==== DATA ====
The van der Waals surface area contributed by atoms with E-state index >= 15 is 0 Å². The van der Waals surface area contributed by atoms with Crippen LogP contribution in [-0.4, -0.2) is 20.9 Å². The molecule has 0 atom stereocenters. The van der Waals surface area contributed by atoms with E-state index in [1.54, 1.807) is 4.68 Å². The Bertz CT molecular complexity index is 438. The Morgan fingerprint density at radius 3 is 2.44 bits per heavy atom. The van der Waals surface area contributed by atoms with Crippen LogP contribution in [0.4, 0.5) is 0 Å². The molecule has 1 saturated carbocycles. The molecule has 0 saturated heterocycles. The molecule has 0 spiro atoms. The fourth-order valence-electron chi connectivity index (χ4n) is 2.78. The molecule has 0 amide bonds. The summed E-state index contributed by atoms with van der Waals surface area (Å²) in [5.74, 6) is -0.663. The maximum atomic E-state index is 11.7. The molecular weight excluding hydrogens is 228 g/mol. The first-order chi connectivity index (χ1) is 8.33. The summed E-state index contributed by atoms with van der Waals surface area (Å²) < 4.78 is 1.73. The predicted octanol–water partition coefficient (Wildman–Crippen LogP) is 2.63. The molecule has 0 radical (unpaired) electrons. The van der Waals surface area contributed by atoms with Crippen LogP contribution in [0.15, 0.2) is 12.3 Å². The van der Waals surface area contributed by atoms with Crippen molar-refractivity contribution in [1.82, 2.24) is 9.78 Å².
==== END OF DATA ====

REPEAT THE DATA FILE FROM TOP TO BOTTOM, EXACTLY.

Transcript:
The van der Waals surface area contributed by atoms with E-state index >= 15 is 0 Å². The van der Waals surface area contributed by atoms with Crippen LogP contribution in [-0.4, -0.2) is 20.9 Å². The molecule has 0 atom stereocenters. The van der Waals surface area contributed by atoms with E-state index in [1.54, 1.807) is 4.68 Å². The Bertz CT molecular complexity index is 438. The Morgan fingerprint density at radius 3 is 2.44 bits per heavy atom. The van der Waals surface area contributed by atoms with Crippen LogP contribution in [0.4, 0.5) is 0 Å². The molecule has 1 saturated carbocycles. The molecule has 0 saturated heterocycles. The molecule has 0 spiro atoms. The fourth-order valence-electron chi connectivity index (χ4n) is 2.78. The molecule has 0 amide bonds. The summed E-state index contributed by atoms with van der Waals surface area (Å²) in [5.74, 6) is -0.663. The maximum atomic E-state index is 11.7. The molecular weight excluding hydrogens is 228 g/mol. The first-order chi connectivity index (χ1) is 8.33. The summed E-state index contributed by atoms with van der Waals surface area (Å²) < 4.78 is 1.73. The predicted octanol–water partition coefficient (Wildman–Crippen LogP) is 2.63. The molecule has 0 radical (unpaired) electrons. The van der Waals surface area contributed by atoms with Crippen LogP contribution in [0.15, 0.2) is 12.3 Å². The van der Waals surface area contributed by atoms with Crippen molar-refractivity contribution in [1.82, 2.24) is 9.78 Å².